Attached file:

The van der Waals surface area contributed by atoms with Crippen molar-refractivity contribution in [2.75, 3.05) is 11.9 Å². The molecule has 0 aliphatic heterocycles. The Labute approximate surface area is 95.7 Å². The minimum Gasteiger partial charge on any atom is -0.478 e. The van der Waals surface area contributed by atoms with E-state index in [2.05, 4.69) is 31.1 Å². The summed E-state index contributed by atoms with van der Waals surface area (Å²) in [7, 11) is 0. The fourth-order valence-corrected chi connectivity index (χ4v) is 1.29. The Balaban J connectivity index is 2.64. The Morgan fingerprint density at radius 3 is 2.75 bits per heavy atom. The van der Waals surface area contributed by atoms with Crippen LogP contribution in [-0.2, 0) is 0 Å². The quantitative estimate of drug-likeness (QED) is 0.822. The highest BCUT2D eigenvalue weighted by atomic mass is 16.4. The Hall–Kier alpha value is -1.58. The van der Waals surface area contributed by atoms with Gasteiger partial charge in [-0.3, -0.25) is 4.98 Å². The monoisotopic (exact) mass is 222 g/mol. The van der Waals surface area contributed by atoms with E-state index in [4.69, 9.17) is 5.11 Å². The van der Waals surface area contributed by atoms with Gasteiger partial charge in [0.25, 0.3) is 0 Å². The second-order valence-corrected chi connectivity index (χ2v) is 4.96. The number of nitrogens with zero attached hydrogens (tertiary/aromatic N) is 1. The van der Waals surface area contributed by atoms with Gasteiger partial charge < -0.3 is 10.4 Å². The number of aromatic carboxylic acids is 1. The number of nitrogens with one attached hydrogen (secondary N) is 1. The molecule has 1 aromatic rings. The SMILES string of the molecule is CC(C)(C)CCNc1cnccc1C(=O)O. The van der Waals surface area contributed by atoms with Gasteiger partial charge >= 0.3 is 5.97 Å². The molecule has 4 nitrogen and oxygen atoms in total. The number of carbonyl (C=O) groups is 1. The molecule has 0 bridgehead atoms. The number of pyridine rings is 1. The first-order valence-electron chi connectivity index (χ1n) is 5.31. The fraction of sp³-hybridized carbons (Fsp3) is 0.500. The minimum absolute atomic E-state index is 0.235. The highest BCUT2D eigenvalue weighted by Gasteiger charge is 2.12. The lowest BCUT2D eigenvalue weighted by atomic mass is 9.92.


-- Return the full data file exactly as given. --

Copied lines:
The van der Waals surface area contributed by atoms with Crippen molar-refractivity contribution in [2.75, 3.05) is 11.9 Å². The molecule has 0 aliphatic heterocycles. The Labute approximate surface area is 95.7 Å². The minimum Gasteiger partial charge on any atom is -0.478 e. The van der Waals surface area contributed by atoms with E-state index in [2.05, 4.69) is 31.1 Å². The summed E-state index contributed by atoms with van der Waals surface area (Å²) in [7, 11) is 0. The fourth-order valence-corrected chi connectivity index (χ4v) is 1.29. The Balaban J connectivity index is 2.64. The Morgan fingerprint density at radius 3 is 2.75 bits per heavy atom. The van der Waals surface area contributed by atoms with Crippen LogP contribution in [-0.2, 0) is 0 Å². The quantitative estimate of drug-likeness (QED) is 0.822. The highest BCUT2D eigenvalue weighted by atomic mass is 16.4. The Hall–Kier alpha value is -1.58. The van der Waals surface area contributed by atoms with Gasteiger partial charge in [-0.3, -0.25) is 4.98 Å². The monoisotopic (exact) mass is 222 g/mol. The van der Waals surface area contributed by atoms with E-state index in [4.69, 9.17) is 5.11 Å². The van der Waals surface area contributed by atoms with Gasteiger partial charge in [0.25, 0.3) is 0 Å². The second-order valence-corrected chi connectivity index (χ2v) is 4.96. The number of nitrogens with zero attached hydrogens (tertiary/aromatic N) is 1. The van der Waals surface area contributed by atoms with Gasteiger partial charge < -0.3 is 10.4 Å². The number of aromatic carboxylic acids is 1. The number of nitrogens with one attached hydrogen (secondary N) is 1. The molecule has 1 aromatic rings. The SMILES string of the molecule is CC(C)(C)CCNc1cnccc1C(=O)O. The van der Waals surface area contributed by atoms with Gasteiger partial charge >= 0.3 is 5.97 Å². The molecule has 4 nitrogen and oxygen atoms in total. The number of carbonyl (C=O) groups is 1. The molecule has 0 bridgehead atoms. The number of pyridine rings is 1. The first-order valence-electron chi connectivity index (χ1n) is 5.31. The fraction of sp³-hybridized carbons (Fsp3) is 0.500. The minimum absolute atomic E-state index is 0.235. The highest BCUT2D eigenvalue weighted by Gasteiger charge is 2.12. The lowest BCUT2D eigenvalue weighted by atomic mass is 9.92.